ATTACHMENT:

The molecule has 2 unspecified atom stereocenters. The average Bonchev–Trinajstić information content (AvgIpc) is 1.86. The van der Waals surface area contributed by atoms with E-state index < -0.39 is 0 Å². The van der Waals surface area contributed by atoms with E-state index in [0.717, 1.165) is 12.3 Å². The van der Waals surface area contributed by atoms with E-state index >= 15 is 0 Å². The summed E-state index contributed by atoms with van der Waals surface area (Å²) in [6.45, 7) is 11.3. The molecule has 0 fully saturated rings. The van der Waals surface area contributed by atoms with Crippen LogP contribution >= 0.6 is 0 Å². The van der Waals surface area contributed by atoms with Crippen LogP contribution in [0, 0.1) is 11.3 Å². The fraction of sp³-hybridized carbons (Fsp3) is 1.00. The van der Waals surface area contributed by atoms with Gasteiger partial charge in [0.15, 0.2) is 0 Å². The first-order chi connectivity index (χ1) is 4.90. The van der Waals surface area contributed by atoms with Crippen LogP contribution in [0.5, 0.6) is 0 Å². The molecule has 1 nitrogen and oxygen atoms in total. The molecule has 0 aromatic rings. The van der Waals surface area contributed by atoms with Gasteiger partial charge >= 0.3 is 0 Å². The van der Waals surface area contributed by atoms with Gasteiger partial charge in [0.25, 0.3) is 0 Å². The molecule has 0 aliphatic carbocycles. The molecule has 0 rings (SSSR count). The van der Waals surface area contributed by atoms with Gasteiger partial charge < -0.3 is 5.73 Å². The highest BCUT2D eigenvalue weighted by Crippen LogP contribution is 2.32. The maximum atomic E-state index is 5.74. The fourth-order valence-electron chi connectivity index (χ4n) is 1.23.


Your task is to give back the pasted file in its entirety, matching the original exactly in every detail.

The molecule has 2 unspecified atom stereocenters. The average Bonchev–Trinajstić information content (AvgIpc) is 1.86. The van der Waals surface area contributed by atoms with E-state index < -0.39 is 0 Å². The van der Waals surface area contributed by atoms with E-state index in [0.717, 1.165) is 12.3 Å². The van der Waals surface area contributed by atoms with E-state index >= 15 is 0 Å². The summed E-state index contributed by atoms with van der Waals surface area (Å²) in [6.45, 7) is 11.3. The molecule has 0 fully saturated rings. The van der Waals surface area contributed by atoms with Crippen LogP contribution >= 0.6 is 0 Å². The van der Waals surface area contributed by atoms with Crippen LogP contribution in [0, 0.1) is 11.3 Å². The fraction of sp³-hybridized carbons (Fsp3) is 1.00. The van der Waals surface area contributed by atoms with Gasteiger partial charge in [0.15, 0.2) is 0 Å². The first-order chi connectivity index (χ1) is 4.90. The van der Waals surface area contributed by atoms with Crippen LogP contribution in [0.5, 0.6) is 0 Å². The molecule has 1 nitrogen and oxygen atoms in total. The molecule has 0 aromatic rings. The van der Waals surface area contributed by atoms with Gasteiger partial charge >= 0.3 is 0 Å². The van der Waals surface area contributed by atoms with Gasteiger partial charge in [0.25, 0.3) is 0 Å². The molecule has 0 aliphatic carbocycles. The molecule has 0 rings (SSSR count). The van der Waals surface area contributed by atoms with Gasteiger partial charge < -0.3 is 5.73 Å². The highest BCUT2D eigenvalue weighted by Crippen LogP contribution is 2.32. The maximum atomic E-state index is 5.74. The fourth-order valence-electron chi connectivity index (χ4n) is 1.23.